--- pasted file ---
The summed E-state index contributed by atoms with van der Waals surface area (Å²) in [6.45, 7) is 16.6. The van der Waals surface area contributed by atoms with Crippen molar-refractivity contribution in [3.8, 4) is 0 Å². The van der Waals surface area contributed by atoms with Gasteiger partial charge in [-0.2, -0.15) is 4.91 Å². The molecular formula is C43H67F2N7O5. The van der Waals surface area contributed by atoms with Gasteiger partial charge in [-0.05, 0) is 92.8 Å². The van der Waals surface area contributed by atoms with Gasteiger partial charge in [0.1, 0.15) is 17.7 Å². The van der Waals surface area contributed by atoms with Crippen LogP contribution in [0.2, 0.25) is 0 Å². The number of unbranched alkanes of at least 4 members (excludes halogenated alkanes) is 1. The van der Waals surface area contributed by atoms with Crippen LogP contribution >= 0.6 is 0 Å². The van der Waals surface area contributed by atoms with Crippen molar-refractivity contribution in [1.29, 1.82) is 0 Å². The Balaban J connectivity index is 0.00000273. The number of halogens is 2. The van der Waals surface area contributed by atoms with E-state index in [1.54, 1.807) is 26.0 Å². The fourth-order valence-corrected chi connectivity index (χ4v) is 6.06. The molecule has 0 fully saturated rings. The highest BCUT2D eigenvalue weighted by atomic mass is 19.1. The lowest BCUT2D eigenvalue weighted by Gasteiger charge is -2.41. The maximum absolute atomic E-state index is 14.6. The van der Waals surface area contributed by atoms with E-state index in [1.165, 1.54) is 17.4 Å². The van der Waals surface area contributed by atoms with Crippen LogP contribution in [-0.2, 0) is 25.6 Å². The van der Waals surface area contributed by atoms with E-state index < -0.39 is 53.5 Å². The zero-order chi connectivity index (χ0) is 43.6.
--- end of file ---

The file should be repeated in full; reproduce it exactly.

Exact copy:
The summed E-state index contributed by atoms with van der Waals surface area (Å²) in [6.45, 7) is 16.6. The van der Waals surface area contributed by atoms with Crippen molar-refractivity contribution in [3.8, 4) is 0 Å². The van der Waals surface area contributed by atoms with Gasteiger partial charge in [-0.2, -0.15) is 4.91 Å². The molecular formula is C43H67F2N7O5. The van der Waals surface area contributed by atoms with Gasteiger partial charge in [-0.05, 0) is 92.8 Å². The van der Waals surface area contributed by atoms with Gasteiger partial charge in [0.1, 0.15) is 17.7 Å². The van der Waals surface area contributed by atoms with Crippen LogP contribution in [0.2, 0.25) is 0 Å². The number of unbranched alkanes of at least 4 members (excludes halogenated alkanes) is 1. The van der Waals surface area contributed by atoms with Crippen LogP contribution >= 0.6 is 0 Å². The van der Waals surface area contributed by atoms with Crippen molar-refractivity contribution in [1.29, 1.82) is 0 Å². The Balaban J connectivity index is 0.00000273. The number of halogens is 2. The van der Waals surface area contributed by atoms with E-state index in [1.54, 1.807) is 26.0 Å². The fourth-order valence-corrected chi connectivity index (χ4v) is 6.06. The molecule has 0 fully saturated rings. The highest BCUT2D eigenvalue weighted by atomic mass is 19.1. The lowest BCUT2D eigenvalue weighted by Gasteiger charge is -2.41. The maximum absolute atomic E-state index is 14.6. The van der Waals surface area contributed by atoms with E-state index in [1.165, 1.54) is 17.4 Å². The van der Waals surface area contributed by atoms with Crippen LogP contribution in [-0.2, 0) is 25.6 Å². The van der Waals surface area contributed by atoms with E-state index < -0.39 is 53.5 Å². The zero-order chi connectivity index (χ0) is 43.6.